John Elder Robison


Photo courtesy of Wikimedia Commons.

BE WHO YOU ARE. John Elder Robison attends an event for one of his books. Robison’s four novels are titled “Switched On,” “Raising Cubby,” “Be Different,” and “Look Me in the Eye.” Freshman English students may opt to read “Look Me in the Eye” for the memoir unit of their course. Published in 2007, the sometimes humorous, often meditative, and undeniably memorable memoir continues to be a favorite among SHS freshmen.

Autism activist, author, and esteemed car mechanic John Elder Robison was diagnosed with Asperger’s syndrome by a therapist friend when he was 40 years old.

Asperger’s is a form of autism that affects the Aspergian’s capacity for effective socialization and communication. Many Aspergian individuals have extreme focus; some, including Robison, have exceptionally high-functioning intellects.

As detailed in his “New York Times” bestselling memoir, “Look Me in the Eye,” Robison was always seen as a problem child, but his social shortcomings were then dismissed as laziness or mischief and disobedience.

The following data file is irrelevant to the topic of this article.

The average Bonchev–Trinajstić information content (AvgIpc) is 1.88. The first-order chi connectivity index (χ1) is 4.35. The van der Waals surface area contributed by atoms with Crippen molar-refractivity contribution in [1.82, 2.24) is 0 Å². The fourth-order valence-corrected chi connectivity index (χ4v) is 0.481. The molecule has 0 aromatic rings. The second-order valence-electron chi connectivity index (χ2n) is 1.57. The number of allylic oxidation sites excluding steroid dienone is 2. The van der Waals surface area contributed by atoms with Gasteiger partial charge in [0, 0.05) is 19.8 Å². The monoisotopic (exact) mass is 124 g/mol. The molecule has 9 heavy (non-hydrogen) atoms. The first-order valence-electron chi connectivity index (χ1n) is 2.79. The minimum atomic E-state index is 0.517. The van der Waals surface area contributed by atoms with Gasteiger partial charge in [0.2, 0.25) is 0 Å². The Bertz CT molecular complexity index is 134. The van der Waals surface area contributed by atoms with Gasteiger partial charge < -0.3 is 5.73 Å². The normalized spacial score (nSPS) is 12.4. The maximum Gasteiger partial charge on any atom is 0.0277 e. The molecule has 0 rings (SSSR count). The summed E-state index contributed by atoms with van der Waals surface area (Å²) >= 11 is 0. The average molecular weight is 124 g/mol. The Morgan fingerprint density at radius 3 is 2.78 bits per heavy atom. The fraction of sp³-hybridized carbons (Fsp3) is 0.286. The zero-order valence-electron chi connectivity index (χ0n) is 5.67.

In conjunction with a complex family life, Robison’s unique traits gave him insight on electronics, engineering, and mechanics. This intelligence sent him on quite the rollercoaster after he dropped out of high school in tenth grade.

Robison has designed special effect guitars for rock band KISS, succeeded in the corporate world of toys, games, and electronics, and started a nationally renowned auto repair business specializing in Mercedes, BMW, Jaguar, Land Rover, Rolls-Royce and Bentley vehicles.

After “Look Me in the Eye,” Robison published three more novels on his life with Asperger’s syndrome. He has also become an activist, advocate, and resource alongside those working to help autistic people succeed in a modern society.

As he continues to be active in this fight, Robison hopes to people with Asperger’s with the resources he never had.

Namely, Robison aims to help the non-Aspergian world understand how to accommodate those with the syndrome and to support the development of research-based therapies and services for autistic people.